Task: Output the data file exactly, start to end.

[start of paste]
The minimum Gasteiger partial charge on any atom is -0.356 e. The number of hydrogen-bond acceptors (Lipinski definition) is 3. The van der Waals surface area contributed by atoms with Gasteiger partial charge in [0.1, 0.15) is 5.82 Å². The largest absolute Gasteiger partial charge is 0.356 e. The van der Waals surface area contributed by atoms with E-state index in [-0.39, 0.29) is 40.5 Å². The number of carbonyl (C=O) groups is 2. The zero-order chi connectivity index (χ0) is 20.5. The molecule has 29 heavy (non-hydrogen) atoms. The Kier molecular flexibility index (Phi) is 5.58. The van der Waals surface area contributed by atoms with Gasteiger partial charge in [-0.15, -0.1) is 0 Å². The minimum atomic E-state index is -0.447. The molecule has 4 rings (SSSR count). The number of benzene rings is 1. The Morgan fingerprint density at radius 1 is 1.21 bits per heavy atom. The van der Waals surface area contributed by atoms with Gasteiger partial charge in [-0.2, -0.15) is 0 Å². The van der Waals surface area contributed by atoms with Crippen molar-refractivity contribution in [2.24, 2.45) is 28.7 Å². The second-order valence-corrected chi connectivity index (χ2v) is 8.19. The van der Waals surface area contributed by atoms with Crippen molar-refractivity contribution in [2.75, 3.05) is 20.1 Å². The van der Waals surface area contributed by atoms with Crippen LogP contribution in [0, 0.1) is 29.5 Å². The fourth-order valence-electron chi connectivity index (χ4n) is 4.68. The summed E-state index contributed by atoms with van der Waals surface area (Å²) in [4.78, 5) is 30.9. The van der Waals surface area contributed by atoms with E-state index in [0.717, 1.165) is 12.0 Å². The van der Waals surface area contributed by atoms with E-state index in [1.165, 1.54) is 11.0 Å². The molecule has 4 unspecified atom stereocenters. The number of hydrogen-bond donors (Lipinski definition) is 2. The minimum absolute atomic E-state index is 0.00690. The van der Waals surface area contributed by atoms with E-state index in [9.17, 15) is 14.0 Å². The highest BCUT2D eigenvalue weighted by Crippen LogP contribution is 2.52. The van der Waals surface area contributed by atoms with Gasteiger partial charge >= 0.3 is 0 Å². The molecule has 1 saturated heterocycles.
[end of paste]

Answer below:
The minimum Gasteiger partial charge on any atom is -0.356 e. The number of hydrogen-bond acceptors (Lipinski definition) is 3. The van der Waals surface area contributed by atoms with Gasteiger partial charge in [0.1, 0.15) is 5.82 Å². The largest absolute Gasteiger partial charge is 0.356 e. The van der Waals surface area contributed by atoms with E-state index in [-0.39, 0.29) is 40.5 Å². The number of carbonyl (C=O) groups is 2. The zero-order chi connectivity index (χ0) is 20.5. The molecule has 29 heavy (non-hydrogen) atoms. The Kier molecular flexibility index (Phi) is 5.58. The van der Waals surface area contributed by atoms with Gasteiger partial charge in [-0.15, -0.1) is 0 Å². The minimum atomic E-state index is -0.447. The molecule has 4 rings (SSSR count). The number of benzene rings is 1. The Morgan fingerprint density at radius 1 is 1.21 bits per heavy atom. The van der Waals surface area contributed by atoms with Gasteiger partial charge in [-0.2, -0.15) is 0 Å². The van der Waals surface area contributed by atoms with Crippen molar-refractivity contribution in [2.24, 2.45) is 28.7 Å². The second-order valence-corrected chi connectivity index (χ2v) is 8.19. The van der Waals surface area contributed by atoms with Crippen molar-refractivity contribution in [2.75, 3.05) is 20.1 Å². The van der Waals surface area contributed by atoms with Crippen LogP contribution in [0, 0.1) is 29.5 Å². The fourth-order valence-electron chi connectivity index (χ4n) is 4.68. The summed E-state index contributed by atoms with van der Waals surface area (Å²) in [4.78, 5) is 30.9. The van der Waals surface area contributed by atoms with E-state index in [0.717, 1.165) is 12.0 Å². The van der Waals surface area contributed by atoms with E-state index in [1.165, 1.54) is 11.0 Å². The molecule has 4 unspecified atom stereocenters. The number of hydrogen-bond donors (Lipinski definition) is 2. The minimum absolute atomic E-state index is 0.00690. The van der Waals surface area contributed by atoms with E-state index in [9.17, 15) is 14.0 Å². The highest BCUT2D eigenvalue weighted by Crippen LogP contribution is 2.52. The van der Waals surface area contributed by atoms with Gasteiger partial charge >= 0.3 is 0 Å². The molecule has 1 saturated heterocycles.